Wednesday Report: part 2 – Dinner
Dinner (decided upon by my company) was had in a section of town mostly to the west of the Sear’s Tower called Greektown. While I don’t know too much about the area in general, I can attest that I saw a number of different Greek restaurants (or at the very least, restaurants with greek-sounding names) while on the way to the restaurant selected by my hosts, Robitys. I was told this was pronounced row-bee-teas. Several in the group had been to this place before, and were excited about being there.
I was struck early on at the way they served wine – in little glasses that I’d have called juice glasses in any other setting. I don’t drink, but most other people in attendance had some dry red wine as a starter. Our waiter (I saw only male wait staff during my entire time there) also brough out baskets of thickly sliced sesame-seeded bread, which I though was quite good. On the other hand, given that this was a greek place, I was expecting some sort of olive oil based accompaniment but we were served your basic butter and margarine instead. Odd.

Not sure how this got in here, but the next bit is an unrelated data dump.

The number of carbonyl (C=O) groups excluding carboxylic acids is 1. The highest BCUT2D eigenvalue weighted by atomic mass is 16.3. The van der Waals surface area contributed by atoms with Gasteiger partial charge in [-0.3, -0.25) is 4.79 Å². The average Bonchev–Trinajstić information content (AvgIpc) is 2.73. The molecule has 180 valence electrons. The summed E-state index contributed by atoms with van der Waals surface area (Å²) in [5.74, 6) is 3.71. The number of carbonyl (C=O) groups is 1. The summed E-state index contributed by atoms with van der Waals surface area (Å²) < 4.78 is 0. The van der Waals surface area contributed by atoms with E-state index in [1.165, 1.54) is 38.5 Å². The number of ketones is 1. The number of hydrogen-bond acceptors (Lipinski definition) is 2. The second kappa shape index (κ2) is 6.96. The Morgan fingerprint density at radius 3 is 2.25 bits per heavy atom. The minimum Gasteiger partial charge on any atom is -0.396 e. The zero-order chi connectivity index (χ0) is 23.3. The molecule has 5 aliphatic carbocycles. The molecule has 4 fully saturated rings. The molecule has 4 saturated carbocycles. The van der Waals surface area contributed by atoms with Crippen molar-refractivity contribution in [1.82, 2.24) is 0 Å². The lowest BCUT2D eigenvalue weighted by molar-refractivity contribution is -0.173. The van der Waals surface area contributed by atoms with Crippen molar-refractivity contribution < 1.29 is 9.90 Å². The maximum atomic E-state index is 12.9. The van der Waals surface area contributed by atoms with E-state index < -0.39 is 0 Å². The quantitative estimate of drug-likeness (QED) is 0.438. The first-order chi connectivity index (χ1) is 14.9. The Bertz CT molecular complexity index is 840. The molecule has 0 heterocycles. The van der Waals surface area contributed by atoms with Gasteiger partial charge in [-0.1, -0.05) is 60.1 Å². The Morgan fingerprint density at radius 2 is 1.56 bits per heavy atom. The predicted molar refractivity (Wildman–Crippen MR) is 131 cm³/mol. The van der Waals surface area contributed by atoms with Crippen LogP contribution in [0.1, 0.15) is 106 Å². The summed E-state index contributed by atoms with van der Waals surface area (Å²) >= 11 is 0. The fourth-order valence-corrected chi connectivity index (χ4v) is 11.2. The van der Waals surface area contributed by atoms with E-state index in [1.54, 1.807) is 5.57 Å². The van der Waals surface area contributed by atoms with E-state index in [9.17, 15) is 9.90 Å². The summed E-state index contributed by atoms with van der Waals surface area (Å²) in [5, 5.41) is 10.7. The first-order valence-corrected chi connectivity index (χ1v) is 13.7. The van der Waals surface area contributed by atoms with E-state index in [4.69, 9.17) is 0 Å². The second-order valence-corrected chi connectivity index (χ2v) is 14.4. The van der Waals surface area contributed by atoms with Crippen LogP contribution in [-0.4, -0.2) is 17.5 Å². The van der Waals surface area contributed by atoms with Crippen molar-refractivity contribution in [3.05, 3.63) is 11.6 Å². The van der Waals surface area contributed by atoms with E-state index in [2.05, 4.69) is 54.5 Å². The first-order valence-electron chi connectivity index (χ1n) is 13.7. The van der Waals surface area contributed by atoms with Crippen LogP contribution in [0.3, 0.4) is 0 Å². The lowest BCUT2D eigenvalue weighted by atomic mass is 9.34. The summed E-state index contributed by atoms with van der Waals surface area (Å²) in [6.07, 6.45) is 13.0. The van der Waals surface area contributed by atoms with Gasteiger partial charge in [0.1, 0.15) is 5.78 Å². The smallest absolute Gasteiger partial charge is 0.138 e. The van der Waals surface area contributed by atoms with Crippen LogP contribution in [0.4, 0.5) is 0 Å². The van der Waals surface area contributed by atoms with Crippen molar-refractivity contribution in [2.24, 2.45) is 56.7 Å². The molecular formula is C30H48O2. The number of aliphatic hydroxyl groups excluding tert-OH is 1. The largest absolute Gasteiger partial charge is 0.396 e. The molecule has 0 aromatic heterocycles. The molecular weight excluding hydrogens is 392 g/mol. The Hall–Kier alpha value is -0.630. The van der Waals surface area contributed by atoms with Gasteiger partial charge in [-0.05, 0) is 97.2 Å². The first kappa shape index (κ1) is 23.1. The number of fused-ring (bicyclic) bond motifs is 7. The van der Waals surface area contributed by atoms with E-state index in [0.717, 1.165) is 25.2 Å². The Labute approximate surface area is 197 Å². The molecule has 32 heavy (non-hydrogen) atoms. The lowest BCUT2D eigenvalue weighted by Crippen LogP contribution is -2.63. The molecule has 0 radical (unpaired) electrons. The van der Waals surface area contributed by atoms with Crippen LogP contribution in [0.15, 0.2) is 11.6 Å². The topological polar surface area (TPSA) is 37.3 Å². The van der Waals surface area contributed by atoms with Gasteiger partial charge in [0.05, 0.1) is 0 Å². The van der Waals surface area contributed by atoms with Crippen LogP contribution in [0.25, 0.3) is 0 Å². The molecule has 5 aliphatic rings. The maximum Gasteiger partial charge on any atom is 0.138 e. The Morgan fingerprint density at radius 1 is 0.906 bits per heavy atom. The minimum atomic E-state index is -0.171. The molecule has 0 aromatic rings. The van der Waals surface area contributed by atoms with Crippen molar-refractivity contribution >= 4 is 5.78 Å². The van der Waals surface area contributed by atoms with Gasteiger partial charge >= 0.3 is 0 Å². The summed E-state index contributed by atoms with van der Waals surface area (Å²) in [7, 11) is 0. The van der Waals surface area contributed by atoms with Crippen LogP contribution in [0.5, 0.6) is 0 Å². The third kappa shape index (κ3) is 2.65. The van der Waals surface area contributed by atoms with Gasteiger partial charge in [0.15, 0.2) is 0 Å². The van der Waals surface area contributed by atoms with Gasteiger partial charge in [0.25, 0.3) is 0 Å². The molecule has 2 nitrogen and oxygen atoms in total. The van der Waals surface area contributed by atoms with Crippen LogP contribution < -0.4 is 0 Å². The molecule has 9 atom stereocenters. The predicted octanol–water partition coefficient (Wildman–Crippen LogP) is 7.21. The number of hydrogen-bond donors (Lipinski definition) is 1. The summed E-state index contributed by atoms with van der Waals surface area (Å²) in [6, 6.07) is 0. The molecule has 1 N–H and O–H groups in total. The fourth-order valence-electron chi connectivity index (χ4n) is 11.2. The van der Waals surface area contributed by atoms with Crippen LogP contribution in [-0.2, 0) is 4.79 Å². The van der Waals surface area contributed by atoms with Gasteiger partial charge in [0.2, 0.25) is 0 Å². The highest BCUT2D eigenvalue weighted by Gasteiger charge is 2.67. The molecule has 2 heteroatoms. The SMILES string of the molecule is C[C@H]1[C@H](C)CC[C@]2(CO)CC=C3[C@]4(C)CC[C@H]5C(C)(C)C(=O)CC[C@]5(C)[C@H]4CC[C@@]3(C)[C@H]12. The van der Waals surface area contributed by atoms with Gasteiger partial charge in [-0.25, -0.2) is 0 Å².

Most of those who had been there before were clamoring for something called ‘saganaki’, which sounded japanese to me, but of course wasn’t (found some references to it later on the net, such as http://graphics.stanford.edu/~tolis/recipes/saganaki.html). This was more or less presented exactly as shown in the referenced picture, plain and unadorned, with the big ‘sell’ being that the waiter pours some kind of liquor on top of it and then lights (flames) it at tableside. It tasted a lot like an asiago with a mozzerrela texture albeit a lot saltier. I have to admit it was pretty good, but kinda of expensive for the small amount of cheese provided for the price.
The dozen and a half or so employees of my company ordered a variety of dishes, and some sharing around the table, but since I’m a new employee I stuck to my chicken kebab and rice, which was unfortunate because both were overcooked and dry. I saw a lot of lamb being ordered, and wished I had been a bit more adventurous and ordered some of that.
Deserts were great. Several people ordered baklava, and since I don’t like nuts I ordered a custard and honey concoction served on filo that was excellent. Almost everyone at the table had a small serving of ouzo, served in cognac-style glasses, which everyone toasted with. Being a non drinker mostly, I toasted with my water glass. Later, mine was the only credit card that didn’t work, and this was blamed by all assembled on my not partaking in the ouzo :-).